Hyperconvergence delivers your data, services, and apps, wherever your business needs them

9 April 2020 | 20254 Shares

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Applications and digital services have become the primary interface to the customer for the majority of businesses today. Both bring to the table their own specific demands on infrastructure and IT. The ideal mix of networking, storage and compute resources varies from application to applications, and the overall mix will, of course, vary according to the vertical the business operates in.

Taking as a specific example, there’s a good deal of talk at present about “customer experience”, and at face value, that’s only an issue for B2C verticals, perhaps seen most often in retail and service provision. But if we expand out the definition of “customer” to include an end-user, or even a supporting service (like a database query management cluster, for example), then it could be argued that customer “experience” (responsiveness, agility, reliability and security) is ubiquitous and required at all levels of the IT stack.

Broadly speaking, demands placed on the IT function in the organization reflect the pressures that IT owners and operators at the management level face, too. “Customer experience” in its broad definition is joined by the need for security, operational efficiency (shorthand for doing more for less money), agility or scalability, and quite pertinently in the current climate, the demand for always-available services and applications served from the best place, to workers, customers and partners, wherever they might be.

Unified computing
The shift in the way that an enterprise operates its IT began less than a dozen years ago, with the introduction of the then-revolutionary Cisco UCS (a device that we celebrated the achievements in a recent article). A UCS appliance (e.g. a server) wasn’t so very different in its design from other commodity devices; its revolutionary aspect was the removal of its management layer from the device itself and placing it in the data center’s management fabric.

Present-day data centers are now no longer data silos comprising a discrete collection of hardware as a direct result of this shift. Instead, the services of the data center are made available by the same fabric layer that also oversees and controls container deployments, edge installations, public & private clouds, legacy mainframes, bare metal — in fact, all areas that make up the modern IT environment.

Evolution since the introduction of Cisco UCS has led to the unified computing stack. The next stage in the development in the way data is addressed, managed and presented is converged and hyperconverged infrastructures. The Cisco Hyperflex series is based on UCS and is designed to help enterprises move from monolithic structures of siloed data (cloud services, edge installations, data centres) to a fully-integrated resource pool.

With Hyperflex Anywhere [PDF], businesses have a go-to solution that’s proving as game-changing as Cisco UCS itself. Automated operations in networking, storage and compute provide workflows that are managed according to business need. As a technology platform in combination with extensible products like Cisco ACI Anywhere, it addresses each of the points-of-pressure that IT professionals are experiencing, which we touched on above:

– The pressure to move to the cloud. The natural benefits of cloud computing become available not as stand-alone services, but as an integrated part of the overall stack. Depending on the business model, public clouds can offer short-term capacity or be the mainstay of a line-of-business. But wherever along the spectrum from on-premise to all-cloud a company positions itself, the Hyperflex platform makes the experience the same from a management point of view. Therefore, IT can plan around the end-user experience, safety and governance issues, or on a cost basis — independent from the make-up of the hybrid “mix”.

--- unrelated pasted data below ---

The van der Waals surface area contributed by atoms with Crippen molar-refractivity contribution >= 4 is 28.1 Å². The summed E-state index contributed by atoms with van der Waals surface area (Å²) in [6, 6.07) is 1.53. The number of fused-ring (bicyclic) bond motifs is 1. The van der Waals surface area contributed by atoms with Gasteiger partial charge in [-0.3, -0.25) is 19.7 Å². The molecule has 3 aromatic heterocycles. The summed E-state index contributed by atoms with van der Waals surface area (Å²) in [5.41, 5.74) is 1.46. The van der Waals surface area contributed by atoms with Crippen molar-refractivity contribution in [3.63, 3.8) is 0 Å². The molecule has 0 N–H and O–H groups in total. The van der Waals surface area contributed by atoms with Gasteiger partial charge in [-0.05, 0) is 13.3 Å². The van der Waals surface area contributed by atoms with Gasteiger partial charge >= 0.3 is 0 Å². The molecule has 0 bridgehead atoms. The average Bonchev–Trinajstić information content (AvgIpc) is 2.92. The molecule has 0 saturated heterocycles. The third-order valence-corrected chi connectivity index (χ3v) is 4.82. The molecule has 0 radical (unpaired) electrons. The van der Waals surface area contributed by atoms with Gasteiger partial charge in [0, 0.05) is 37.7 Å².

Lower costs and efficiencies. The pressure to achieve more with less has meant, in the past, that IT managers have felt forced to make compromises or taken risks to keep figures low. But with Hyperflex, the daily changes in costs of connectivity, storage or compute can be adjusted too, so there’s always the best use of resources. No other platform ensures the same bang-for-buck from the resource pool.

Agility and scalability. Instead of having to over-provision as much as budgets allow in each procurement cycle, resources can be spun up just-in-time. Effectively, the pay-as-you-use mentality can now extend over compute, storage and network, with only demands from business functions determining costs.

Customer (or user) experiences. In today’s markets, it only takes a system slow-down for a user to click away, use a competitor’s products, shop elsewhere or look to a different supplier or partner. With Hyperflex Anywhere, the enterprise has the available resources on tap, ready to respond, either according to schedules, manual control or rulesets determined by triggers (like peaks in demand needing more compute or network, for instance). Hyperflex provides the type of agility and burst capabilities for short-term peaks in demand, yet is massively scalable in the medium- to long-term: just add more nodes in any cloud, virtualized environment, on edge, on bare metal, or to run legacy databases.

Conclusions
The type of abstraction that Cisco solutions like ACI Anywhere and Hyperflex Anywhere offer, means IT departments can respond as quickly as the broader business wants it to — empowering and providing, without unnecessary delay, without compromising security, and without giving the FP & A Department nightmares. The Hyperflex series from Cisco has a solution for your enterprise’s business needs. Get in touch with a product specialist to learn more.


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